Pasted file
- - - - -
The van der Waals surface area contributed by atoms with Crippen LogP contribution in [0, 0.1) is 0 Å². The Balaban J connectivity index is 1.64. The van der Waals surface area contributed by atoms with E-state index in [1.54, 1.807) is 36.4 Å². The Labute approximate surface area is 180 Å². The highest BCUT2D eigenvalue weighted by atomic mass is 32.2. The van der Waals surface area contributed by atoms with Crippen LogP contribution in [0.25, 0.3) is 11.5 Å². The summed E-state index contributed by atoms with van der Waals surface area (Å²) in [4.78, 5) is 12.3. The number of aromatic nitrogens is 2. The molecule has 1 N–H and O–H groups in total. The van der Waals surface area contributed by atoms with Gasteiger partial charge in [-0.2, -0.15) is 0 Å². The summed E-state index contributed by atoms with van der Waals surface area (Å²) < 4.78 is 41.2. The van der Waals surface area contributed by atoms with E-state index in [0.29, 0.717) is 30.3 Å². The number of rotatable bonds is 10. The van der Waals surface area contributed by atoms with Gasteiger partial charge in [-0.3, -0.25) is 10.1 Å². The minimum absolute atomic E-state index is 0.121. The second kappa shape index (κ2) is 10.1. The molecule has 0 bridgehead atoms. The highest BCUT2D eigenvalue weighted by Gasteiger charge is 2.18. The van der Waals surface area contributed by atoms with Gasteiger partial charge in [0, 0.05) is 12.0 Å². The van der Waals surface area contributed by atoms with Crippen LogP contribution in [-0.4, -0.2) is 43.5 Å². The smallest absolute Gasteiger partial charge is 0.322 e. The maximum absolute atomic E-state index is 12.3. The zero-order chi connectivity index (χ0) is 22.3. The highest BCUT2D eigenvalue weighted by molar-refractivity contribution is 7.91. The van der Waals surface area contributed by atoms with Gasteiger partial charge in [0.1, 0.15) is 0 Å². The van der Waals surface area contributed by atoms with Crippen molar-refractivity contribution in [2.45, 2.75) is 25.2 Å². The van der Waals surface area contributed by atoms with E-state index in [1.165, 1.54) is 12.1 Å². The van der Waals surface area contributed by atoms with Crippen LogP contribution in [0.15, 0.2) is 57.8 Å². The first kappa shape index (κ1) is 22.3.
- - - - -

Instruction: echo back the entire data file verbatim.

The van der Waals surface area contributed by atoms with Crippen LogP contribution in [0, 0.1) is 0 Å². The Balaban J connectivity index is 1.64. The van der Waals surface area contributed by atoms with E-state index in [1.54, 1.807) is 36.4 Å². The Labute approximate surface area is 180 Å². The highest BCUT2D eigenvalue weighted by atomic mass is 32.2. The van der Waals surface area contributed by atoms with Crippen LogP contribution in [0.25, 0.3) is 11.5 Å². The summed E-state index contributed by atoms with van der Waals surface area (Å²) in [4.78, 5) is 12.3. The number of aromatic nitrogens is 2. The molecule has 1 N–H and O–H groups in total. The van der Waals surface area contributed by atoms with Gasteiger partial charge in [-0.2, -0.15) is 0 Å². The summed E-state index contributed by atoms with van der Waals surface area (Å²) < 4.78 is 41.2. The van der Waals surface area contributed by atoms with E-state index in [0.29, 0.717) is 30.3 Å². The number of rotatable bonds is 10. The van der Waals surface area contributed by atoms with Gasteiger partial charge in [-0.3, -0.25) is 10.1 Å². The minimum absolute atomic E-state index is 0.121. The second kappa shape index (κ2) is 10.1. The molecule has 0 bridgehead atoms. The highest BCUT2D eigenvalue weighted by Gasteiger charge is 2.18. The van der Waals surface area contributed by atoms with Gasteiger partial charge in [0, 0.05) is 12.0 Å². The van der Waals surface area contributed by atoms with Crippen LogP contribution in [-0.4, -0.2) is 43.5 Å². The smallest absolute Gasteiger partial charge is 0.322 e. The maximum absolute atomic E-state index is 12.3. The zero-order chi connectivity index (χ0) is 22.3. The highest BCUT2D eigenvalue weighted by molar-refractivity contribution is 7.91. The van der Waals surface area contributed by atoms with Gasteiger partial charge in [0.1, 0.15) is 0 Å². The van der Waals surface area contributed by atoms with Crippen molar-refractivity contribution in [2.45, 2.75) is 25.2 Å². The van der Waals surface area contributed by atoms with E-state index in [1.165, 1.54) is 12.1 Å². The van der Waals surface area contributed by atoms with Crippen LogP contribution in [0.15, 0.2) is 57.8 Å². The first kappa shape index (κ1) is 22.3.